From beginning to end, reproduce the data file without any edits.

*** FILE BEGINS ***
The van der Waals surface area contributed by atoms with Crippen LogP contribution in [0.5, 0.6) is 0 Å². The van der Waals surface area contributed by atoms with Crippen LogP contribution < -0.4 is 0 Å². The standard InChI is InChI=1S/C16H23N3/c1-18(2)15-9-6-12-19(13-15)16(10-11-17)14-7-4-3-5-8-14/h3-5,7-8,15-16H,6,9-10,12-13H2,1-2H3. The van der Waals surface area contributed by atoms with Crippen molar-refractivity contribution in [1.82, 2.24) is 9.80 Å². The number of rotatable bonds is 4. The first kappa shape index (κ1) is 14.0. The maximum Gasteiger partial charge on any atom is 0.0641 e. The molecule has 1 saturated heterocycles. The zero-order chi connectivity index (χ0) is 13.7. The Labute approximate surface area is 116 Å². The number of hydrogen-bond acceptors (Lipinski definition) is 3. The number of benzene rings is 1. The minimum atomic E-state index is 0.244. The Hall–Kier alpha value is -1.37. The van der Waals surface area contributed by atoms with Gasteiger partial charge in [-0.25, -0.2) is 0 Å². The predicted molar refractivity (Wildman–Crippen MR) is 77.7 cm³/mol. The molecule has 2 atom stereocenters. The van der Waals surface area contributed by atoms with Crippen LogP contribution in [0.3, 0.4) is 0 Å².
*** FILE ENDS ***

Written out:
The van der Waals surface area contributed by atoms with Crippen LogP contribution in [0.5, 0.6) is 0 Å². The van der Waals surface area contributed by atoms with Crippen LogP contribution < -0.4 is 0 Å². The standard InChI is InChI=1S/C16H23N3/c1-18(2)15-9-6-12-19(13-15)16(10-11-17)14-7-4-3-5-8-14/h3-5,7-8,15-16H,6,9-10,12-13H2,1-2H3. The van der Waals surface area contributed by atoms with Crippen molar-refractivity contribution in [1.82, 2.24) is 9.80 Å². The number of rotatable bonds is 4. The first kappa shape index (κ1) is 14.0. The maximum Gasteiger partial charge on any atom is 0.0641 e. The molecule has 1 saturated heterocycles. The zero-order chi connectivity index (χ0) is 13.7. The Labute approximate surface area is 116 Å². The number of hydrogen-bond acceptors (Lipinski definition) is 3. The number of benzene rings is 1. The minimum atomic E-state index is 0.244. The Hall–Kier alpha value is -1.37. The van der Waals surface area contributed by atoms with Gasteiger partial charge in [-0.25, -0.2) is 0 Å². The predicted molar refractivity (Wildman–Crippen MR) is 77.7 cm³/mol. The molecule has 2 atom stereocenters. The van der Waals surface area contributed by atoms with Crippen LogP contribution in [0.3, 0.4) is 0 Å².